I spent the first couple of hours at the center in the kitchen area trying to cook a simple omelet. Two hours later what stared at me from the pan could be defined in many ways, but calling it an omelet would have been stretching it. Next on my schedule was the philosophy seminar. That day Dr. Jernigan's article "Don't Throw the Nickel" was the piece under discussion. After Pam Allen finished reading the piece in Braille, we had a discussion about how best to react to the assistance extended to blind people in everyday life. We talked about the importance of becoming independent and developing confidence in our abilities. I found the discussion especially refreshing because I had wondered about some of these issues for a long time but had never been in a forum devoted to discussing them.

 The next sessions I visited develop very different skills, but they are run with the same objective: that of becoming self-reliant. JD [Jerry Darnell] offers a course in Industrial Arts, and John Fritz and Jewel Lightfoot make sure that the blind students who come to the center are not on the wrong side of the digital divide in a class that brings students up to the mark in most of the computing skills one needs to work efficiently in today's world. I experienced Jerry Whittle's contagious enthusiasm for training his students in Braille and instilling confidence in them. I also attended Roland Allen's legendary course in cane travel. I was fortunate to get glimpses of all these classes. Glimpses they may have been, but they left me convinced that I had to return to be part of this experience.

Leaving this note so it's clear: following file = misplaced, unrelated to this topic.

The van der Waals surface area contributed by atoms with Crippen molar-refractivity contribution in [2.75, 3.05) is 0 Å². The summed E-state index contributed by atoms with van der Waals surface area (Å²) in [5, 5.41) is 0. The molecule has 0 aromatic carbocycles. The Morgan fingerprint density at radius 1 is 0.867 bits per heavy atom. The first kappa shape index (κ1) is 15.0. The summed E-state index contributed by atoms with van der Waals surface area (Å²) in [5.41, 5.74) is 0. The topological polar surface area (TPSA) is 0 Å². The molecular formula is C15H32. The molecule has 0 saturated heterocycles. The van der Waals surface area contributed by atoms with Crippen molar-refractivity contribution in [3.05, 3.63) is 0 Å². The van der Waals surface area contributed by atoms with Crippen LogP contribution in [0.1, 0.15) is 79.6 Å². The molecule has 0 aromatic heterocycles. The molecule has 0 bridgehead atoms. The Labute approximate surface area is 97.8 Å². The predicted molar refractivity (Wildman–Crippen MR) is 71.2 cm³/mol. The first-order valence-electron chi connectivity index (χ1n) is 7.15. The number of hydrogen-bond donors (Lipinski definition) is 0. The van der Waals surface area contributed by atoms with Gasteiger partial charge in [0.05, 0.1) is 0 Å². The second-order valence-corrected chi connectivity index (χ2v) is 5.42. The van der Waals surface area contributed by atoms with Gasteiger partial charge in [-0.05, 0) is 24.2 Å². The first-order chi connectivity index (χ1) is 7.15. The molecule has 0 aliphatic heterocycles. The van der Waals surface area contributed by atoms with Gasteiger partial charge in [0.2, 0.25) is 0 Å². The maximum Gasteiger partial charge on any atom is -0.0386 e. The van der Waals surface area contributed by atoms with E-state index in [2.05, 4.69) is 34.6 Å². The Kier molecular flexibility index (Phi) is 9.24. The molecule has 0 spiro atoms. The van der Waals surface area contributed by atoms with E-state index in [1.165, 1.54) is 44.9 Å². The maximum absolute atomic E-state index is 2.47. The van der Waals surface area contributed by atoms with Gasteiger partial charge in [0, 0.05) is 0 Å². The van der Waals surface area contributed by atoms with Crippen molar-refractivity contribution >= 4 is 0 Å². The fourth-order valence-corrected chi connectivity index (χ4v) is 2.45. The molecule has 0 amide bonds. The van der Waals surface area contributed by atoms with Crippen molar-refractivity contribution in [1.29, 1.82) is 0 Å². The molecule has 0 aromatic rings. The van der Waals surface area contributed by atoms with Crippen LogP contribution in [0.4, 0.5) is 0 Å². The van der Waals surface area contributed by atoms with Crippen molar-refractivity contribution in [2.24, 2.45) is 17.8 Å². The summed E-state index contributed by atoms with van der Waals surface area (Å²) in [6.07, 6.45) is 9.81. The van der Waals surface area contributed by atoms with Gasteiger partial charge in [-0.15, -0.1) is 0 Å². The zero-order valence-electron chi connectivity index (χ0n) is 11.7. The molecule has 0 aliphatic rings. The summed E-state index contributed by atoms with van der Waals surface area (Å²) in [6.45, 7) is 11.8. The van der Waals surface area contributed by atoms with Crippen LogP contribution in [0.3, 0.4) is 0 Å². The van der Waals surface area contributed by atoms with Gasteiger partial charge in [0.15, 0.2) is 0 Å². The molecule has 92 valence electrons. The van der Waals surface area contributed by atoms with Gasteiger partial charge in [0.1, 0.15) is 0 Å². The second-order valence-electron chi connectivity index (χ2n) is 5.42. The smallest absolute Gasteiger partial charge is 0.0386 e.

The Movers and Shakers

My interactions with the various forces that have generated this miracle were both delightful and inspiring. Each one of these people brings to this project enthusiasm and belief in the idea that the blind are perfectly capable of taking care of themselves and leading successful lives; what is needed is proper training and a positive mindset. All of them actively practice this mindset, and they are successful individuals who have chosen to dedicate their precious expertise to bringing this dream to fruition.

 The warmth I experienced in Ruston was not just climatic. It was the real human warmth that keeps this team moving. In people like Dr. Fred Schroeder, Dr. Ron Ferguson, Jim Omvig, Pam Allen, and too many others to name here, this movement has found guardians for the revolution and visionaries who have tried to instill in the blind the value of dreaming big.

There is nothing remarkable about blind people realizing their potential to accomplish whatever they wish for themselves. The Louisiana Center students are stars in their own right because of their talents, abilities, and basic human desire to lead productive lives. The center is the embodiment of the NFB's philosophy preparing blind people to take complete control of their lives in every possible way. With every student who graduates from this center, a living message is being reiterated: the blind can be independent and successful. These students have found role models at the center, and, as they step back into the world, they will be role models to others.

 

Pooled Income Gifts

In this plan money donated to the National Federation of the Blind by a number of individuals is invested by the NFB. Each donor and the NFB sign an agreement that income from the funds will be paid to the donor quarterly or annually. Each donor receives a tax deduction for the gift, the NFB receives a useful donation, and the donor receives income of a specified amount for the rest of his or her life. For more information about the NFB pooled income fund, contact the National Federation of the Blind, Special Gifts, 1800 Johnson Street, Baltimore, Maryland 21230-4998, phone (410) 659-9314, fax (410) 685-5653.